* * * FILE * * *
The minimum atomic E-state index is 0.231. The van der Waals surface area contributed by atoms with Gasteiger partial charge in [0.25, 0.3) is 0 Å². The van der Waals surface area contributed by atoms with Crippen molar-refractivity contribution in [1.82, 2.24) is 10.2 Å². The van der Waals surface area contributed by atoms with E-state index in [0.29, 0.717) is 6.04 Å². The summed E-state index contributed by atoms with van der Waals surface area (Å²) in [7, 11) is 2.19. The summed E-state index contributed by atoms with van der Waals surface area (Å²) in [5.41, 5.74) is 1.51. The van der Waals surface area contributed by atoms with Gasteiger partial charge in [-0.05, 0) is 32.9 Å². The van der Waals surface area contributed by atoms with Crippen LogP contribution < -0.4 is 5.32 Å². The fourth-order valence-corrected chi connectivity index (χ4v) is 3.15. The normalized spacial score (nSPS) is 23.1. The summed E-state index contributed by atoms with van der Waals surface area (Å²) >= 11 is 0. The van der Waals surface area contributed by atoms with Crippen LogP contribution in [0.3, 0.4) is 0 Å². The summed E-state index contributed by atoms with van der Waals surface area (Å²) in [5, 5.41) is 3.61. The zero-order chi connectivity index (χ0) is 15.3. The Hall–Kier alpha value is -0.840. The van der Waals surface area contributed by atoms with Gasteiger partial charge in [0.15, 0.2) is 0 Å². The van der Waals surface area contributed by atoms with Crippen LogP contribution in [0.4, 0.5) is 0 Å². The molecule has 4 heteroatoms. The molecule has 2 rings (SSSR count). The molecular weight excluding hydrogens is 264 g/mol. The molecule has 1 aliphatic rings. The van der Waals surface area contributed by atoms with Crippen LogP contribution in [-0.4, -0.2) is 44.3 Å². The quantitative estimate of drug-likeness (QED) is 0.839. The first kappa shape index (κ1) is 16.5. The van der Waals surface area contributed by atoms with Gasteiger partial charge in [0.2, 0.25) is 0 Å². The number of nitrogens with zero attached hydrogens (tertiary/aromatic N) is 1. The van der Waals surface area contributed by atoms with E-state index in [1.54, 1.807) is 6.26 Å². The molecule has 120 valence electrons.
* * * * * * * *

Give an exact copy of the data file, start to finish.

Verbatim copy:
The minimum atomic E-state index is 0.231. The van der Waals surface area contributed by atoms with Gasteiger partial charge in [0.25, 0.3) is 0 Å². The van der Waals surface area contributed by atoms with Crippen molar-refractivity contribution in [1.82, 2.24) is 10.2 Å². The van der Waals surface area contributed by atoms with E-state index in [0.29, 0.717) is 6.04 Å². The summed E-state index contributed by atoms with van der Waals surface area (Å²) in [7, 11) is 2.19. The summed E-state index contributed by atoms with van der Waals surface area (Å²) in [5.41, 5.74) is 1.51. The van der Waals surface area contributed by atoms with Gasteiger partial charge in [-0.05, 0) is 32.9 Å². The van der Waals surface area contributed by atoms with Crippen LogP contribution < -0.4 is 5.32 Å². The fourth-order valence-corrected chi connectivity index (χ4v) is 3.15. The normalized spacial score (nSPS) is 23.1. The summed E-state index contributed by atoms with van der Waals surface area (Å²) >= 11 is 0. The van der Waals surface area contributed by atoms with Crippen LogP contribution in [0.3, 0.4) is 0 Å². The summed E-state index contributed by atoms with van der Waals surface area (Å²) in [5, 5.41) is 3.61. The zero-order chi connectivity index (χ0) is 15.3. The Hall–Kier alpha value is -0.840. The van der Waals surface area contributed by atoms with Gasteiger partial charge in [0.15, 0.2) is 0 Å². The van der Waals surface area contributed by atoms with Crippen LogP contribution in [0.4, 0.5) is 0 Å². The molecule has 4 heteroatoms. The molecule has 2 rings (SSSR count). The molecular weight excluding hydrogens is 264 g/mol. The molecule has 1 aliphatic rings. The van der Waals surface area contributed by atoms with Crippen LogP contribution in [-0.4, -0.2) is 44.3 Å². The quantitative estimate of drug-likeness (QED) is 0.839. The first kappa shape index (κ1) is 16.5. The van der Waals surface area contributed by atoms with Gasteiger partial charge in [0.2, 0.25) is 0 Å². The number of nitrogens with zero attached hydrogens (tertiary/aromatic N) is 1. The van der Waals surface area contributed by atoms with E-state index in [1.54, 1.807) is 6.26 Å². The molecule has 120 valence electrons.